I must admit that I was surprised when I read that consumers will be spending just about $1.6 billion on virtual goods this year. Of that amount just about $865 million will be spent on social networking sites. Target will start to offer Facebook gift cards in amounts of $5, $25 and $50 starting this Sunday. The gift cards can be used by the purchaser or given as a gift to anyone.
In addition a recent article states that:
In addition to Zynga’s “FarmVille” and “Mafia Wars,” the virtual credits can be used in games such as Playdom’s “City of Wonder” and PlayFish’s “EA Sports FIFA Superstars.” Facebook in the past several months has been signing long-term deals with game makers such as Zynga and RockYou to use its virtual credits.
So what do you think? Will being able to buy gift cards from Target make your virtual purchases easier?
Source – SJ Mercury News
Last week I made comment about why we should watch what we post online, but now there is further evidence how such posts can come back to haunt us. Divorce attorneys use online social networking entries as evidence in divorce cases. Some of what people have posted come back to haunt them when they go to court. In a recent news article it stated some of these gaffs made by husbands and wife’s that were used against them:
Husband goes on Match.com and declares his single, childless status while seeking primary custody of said nonexistent children. Father seeks custody of the kids, claiming (among other things) that his ex-wife never attends the events of their young ones. Subpoenaed evidence from the gaming site World of Warcraft tracks her there with her boyfriend at the precise time she was supposed to be out with the children. Mom loves Facebook’s “FarmVille,” too, at all the wrong times. Mom denies in court that she smokes marijuana but posts partying, pot-smoking photos of herself on Facebook.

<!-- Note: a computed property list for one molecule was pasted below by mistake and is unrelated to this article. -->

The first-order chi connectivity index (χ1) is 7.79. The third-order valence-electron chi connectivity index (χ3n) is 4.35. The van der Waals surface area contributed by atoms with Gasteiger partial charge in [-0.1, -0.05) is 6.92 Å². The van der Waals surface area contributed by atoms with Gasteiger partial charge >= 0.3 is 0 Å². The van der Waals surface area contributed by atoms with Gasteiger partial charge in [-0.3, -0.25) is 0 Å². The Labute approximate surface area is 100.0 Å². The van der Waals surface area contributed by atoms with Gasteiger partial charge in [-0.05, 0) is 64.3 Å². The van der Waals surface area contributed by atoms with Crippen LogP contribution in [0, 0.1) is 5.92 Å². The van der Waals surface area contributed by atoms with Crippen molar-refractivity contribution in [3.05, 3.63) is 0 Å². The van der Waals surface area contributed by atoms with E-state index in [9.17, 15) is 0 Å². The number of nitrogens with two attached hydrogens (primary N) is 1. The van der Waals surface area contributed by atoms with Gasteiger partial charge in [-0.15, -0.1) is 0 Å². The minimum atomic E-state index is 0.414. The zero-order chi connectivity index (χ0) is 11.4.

While this type of evidence may be only used in about 1 out of 10 divorce cases, it is becoming more common for lawyers to check Facebook and other sites for evidence. It would be hard to disprove these facts when the person themselves post the information. The article also went on to state:
Social networks are also ripe for divorce-related hate and smear campaigns among battling spousal camps, sometimes spawning legal cases of their own.
“It’s all pretty good evidence,” Viken said. “You can’t really fake a page off of Facebook. The judges don’t really have any problems letting it in.”
But here is the biggest mistake people can make:
Grown-ups on a good day should know better than to post boozy, carousing or sexually explicit photos of themselves online, but in the middle of a contentious divorce? Ken Matthews recalls photos of a client’s partially naked estranged wife alongside pictures of their kids on Facebook. “He was hearing bizarre stories from his kids. Guys around the house all the time. Men running in and out. And there were these pictures,” Matthews said.
I bet some people really regret being so dump. LOL
Source – Siliconvalley.com